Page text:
And exactly how ...enlightened can a secret society be when it refuses to accept women and shunts minorities? I am also wondering why there was not even a pip about Nazis' obsession with the occult Ancient Mysteries and the Illuminati (the German offshoot of Freemasonry) or and the role of the infamous Masonic Temple P2 of Rome in connecting the Fascist regime of Mussolini with the Sicilian mafia bosses. Dan's silence is deafening on these matters.
Any free-thinking person would be very suspicious of groups operating under blood-oaths of secrecy, enforcing strict obedience to their (selected and not-elected) hierarchy and wielding the ability to undermine every pillar of a democratic society, from the judiciary to the executive branch, when their members are called upon to "support a brother".

I for one do not buy the "if I were an Mason I could not be writing about all this because of the secrecy oaths" argument. As if repaying a debt, Dan Brown goes to great lengths to function as a loud PR department to the Masons. His descriptions of the Masonic rituals are peculiarly selective - and they are strictly limited to what is already public knowledge. With some selective omissions of course.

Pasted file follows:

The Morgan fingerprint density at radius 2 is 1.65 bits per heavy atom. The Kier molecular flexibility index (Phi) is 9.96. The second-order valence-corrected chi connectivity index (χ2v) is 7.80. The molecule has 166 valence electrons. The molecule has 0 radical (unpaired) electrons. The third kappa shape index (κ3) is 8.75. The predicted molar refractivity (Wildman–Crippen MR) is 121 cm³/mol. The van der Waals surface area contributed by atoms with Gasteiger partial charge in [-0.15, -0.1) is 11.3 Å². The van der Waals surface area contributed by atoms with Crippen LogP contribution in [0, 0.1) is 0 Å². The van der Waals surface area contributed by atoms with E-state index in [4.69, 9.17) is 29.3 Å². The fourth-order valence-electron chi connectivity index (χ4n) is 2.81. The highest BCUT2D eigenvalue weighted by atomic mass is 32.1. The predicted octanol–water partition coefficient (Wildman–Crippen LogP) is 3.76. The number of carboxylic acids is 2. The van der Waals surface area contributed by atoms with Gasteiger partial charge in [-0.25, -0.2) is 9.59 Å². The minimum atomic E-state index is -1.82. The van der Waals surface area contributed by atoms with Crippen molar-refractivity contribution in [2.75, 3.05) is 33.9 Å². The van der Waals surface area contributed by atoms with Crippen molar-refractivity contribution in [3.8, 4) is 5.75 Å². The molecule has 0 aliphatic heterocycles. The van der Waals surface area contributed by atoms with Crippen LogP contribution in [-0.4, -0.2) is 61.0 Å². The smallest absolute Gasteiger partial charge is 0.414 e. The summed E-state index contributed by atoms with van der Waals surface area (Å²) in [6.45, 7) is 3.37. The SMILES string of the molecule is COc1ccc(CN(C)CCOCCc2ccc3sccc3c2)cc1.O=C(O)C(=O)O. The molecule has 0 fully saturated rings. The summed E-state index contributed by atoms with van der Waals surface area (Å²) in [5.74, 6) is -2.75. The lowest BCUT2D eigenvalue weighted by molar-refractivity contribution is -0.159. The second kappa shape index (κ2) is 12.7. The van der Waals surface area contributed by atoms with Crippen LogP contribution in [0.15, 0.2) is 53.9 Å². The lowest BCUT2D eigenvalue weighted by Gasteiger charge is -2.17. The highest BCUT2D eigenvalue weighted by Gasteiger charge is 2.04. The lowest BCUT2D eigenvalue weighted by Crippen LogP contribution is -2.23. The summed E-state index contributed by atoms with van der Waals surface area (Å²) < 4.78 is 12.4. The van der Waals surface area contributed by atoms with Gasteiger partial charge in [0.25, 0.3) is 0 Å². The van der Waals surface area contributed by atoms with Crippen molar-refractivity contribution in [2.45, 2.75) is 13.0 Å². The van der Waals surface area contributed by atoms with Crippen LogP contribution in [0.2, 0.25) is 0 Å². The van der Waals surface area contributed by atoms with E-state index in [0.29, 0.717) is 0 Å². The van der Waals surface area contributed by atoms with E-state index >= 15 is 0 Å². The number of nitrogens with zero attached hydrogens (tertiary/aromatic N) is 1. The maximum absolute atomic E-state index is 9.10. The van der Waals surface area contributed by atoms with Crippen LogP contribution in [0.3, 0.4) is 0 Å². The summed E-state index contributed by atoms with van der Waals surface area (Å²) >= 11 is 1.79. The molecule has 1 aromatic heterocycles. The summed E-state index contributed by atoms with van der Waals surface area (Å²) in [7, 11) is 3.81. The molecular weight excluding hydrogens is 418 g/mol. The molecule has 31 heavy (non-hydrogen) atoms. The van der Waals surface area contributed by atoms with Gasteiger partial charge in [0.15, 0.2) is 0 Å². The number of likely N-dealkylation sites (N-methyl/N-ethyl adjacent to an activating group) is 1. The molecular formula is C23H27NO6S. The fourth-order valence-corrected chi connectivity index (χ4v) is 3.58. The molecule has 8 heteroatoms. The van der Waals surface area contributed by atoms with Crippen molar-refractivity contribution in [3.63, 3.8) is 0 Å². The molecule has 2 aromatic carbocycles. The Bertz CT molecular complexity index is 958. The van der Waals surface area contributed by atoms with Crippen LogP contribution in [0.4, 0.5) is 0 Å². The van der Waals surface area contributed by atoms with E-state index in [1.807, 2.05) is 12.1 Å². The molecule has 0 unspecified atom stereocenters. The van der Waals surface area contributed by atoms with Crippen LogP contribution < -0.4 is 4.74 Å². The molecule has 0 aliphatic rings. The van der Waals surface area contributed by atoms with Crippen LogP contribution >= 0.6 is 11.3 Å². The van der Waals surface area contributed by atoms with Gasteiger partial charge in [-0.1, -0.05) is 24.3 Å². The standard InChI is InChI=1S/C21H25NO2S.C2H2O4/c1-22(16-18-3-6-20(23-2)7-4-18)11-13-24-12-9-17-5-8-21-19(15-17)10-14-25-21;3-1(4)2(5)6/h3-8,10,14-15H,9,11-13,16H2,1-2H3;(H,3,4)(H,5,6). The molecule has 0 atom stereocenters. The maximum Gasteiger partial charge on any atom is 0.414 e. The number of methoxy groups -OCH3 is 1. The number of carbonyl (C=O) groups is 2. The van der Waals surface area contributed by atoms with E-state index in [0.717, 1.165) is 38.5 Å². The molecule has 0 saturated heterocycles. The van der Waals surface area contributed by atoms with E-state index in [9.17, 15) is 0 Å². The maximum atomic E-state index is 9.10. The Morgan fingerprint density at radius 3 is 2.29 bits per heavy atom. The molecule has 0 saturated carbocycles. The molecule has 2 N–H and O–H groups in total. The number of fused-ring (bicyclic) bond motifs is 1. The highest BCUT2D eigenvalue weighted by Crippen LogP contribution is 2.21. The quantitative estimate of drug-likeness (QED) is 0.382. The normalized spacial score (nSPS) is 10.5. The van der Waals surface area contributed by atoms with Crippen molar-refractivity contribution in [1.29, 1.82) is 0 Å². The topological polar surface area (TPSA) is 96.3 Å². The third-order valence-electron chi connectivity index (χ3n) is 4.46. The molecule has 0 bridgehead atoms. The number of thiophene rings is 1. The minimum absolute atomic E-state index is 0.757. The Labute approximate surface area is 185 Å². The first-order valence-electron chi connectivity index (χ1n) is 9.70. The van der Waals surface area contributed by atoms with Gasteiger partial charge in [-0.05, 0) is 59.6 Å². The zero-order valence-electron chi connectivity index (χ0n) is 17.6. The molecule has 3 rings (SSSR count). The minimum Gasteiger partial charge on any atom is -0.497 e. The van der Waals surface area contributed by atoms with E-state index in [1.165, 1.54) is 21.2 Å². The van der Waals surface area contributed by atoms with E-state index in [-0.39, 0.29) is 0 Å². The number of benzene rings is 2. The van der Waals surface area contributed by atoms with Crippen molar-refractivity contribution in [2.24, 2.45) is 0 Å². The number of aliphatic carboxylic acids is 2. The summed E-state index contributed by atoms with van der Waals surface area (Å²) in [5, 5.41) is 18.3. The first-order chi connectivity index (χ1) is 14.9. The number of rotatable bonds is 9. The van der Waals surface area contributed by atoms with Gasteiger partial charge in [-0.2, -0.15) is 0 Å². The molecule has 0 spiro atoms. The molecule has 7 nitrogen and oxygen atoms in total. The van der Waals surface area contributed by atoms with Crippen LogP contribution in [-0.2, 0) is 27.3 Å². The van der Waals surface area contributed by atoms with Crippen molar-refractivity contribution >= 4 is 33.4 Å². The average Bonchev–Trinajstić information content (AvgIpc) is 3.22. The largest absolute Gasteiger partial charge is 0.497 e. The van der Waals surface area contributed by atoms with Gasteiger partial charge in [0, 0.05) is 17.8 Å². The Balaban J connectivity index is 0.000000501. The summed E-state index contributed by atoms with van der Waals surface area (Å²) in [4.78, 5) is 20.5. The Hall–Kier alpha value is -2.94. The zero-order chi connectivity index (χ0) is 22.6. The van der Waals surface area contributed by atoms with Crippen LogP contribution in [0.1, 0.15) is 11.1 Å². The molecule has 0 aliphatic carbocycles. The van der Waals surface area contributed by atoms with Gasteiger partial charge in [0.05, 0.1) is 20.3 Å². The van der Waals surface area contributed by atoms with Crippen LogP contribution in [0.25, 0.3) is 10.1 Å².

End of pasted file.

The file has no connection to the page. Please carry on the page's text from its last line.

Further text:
Why is there no description of Baphomet, the hoofed and horned deity ever Mason upon reaching the 33th degree has to declare allegiance to? Is this not the final "Truth" that is revealed at the 33rd degree?

Judging by his ramblings in the last pages of this book, I am guessing his next book to be on the (equally bogus) Bible Code. For someone who has been attacking the Bible so vehemently he sure seems obsessed with it. Well, I am curious to see how he is going to twist the serpents' suggestion of "Ye are Gods" into something "enlightening" Masonic.

If the Masons wanted to improve their image, maybe they should had picked a better writer.
No matter how much this guy is pushed and pulled, sure, he may be selling books - but he is convincing no one.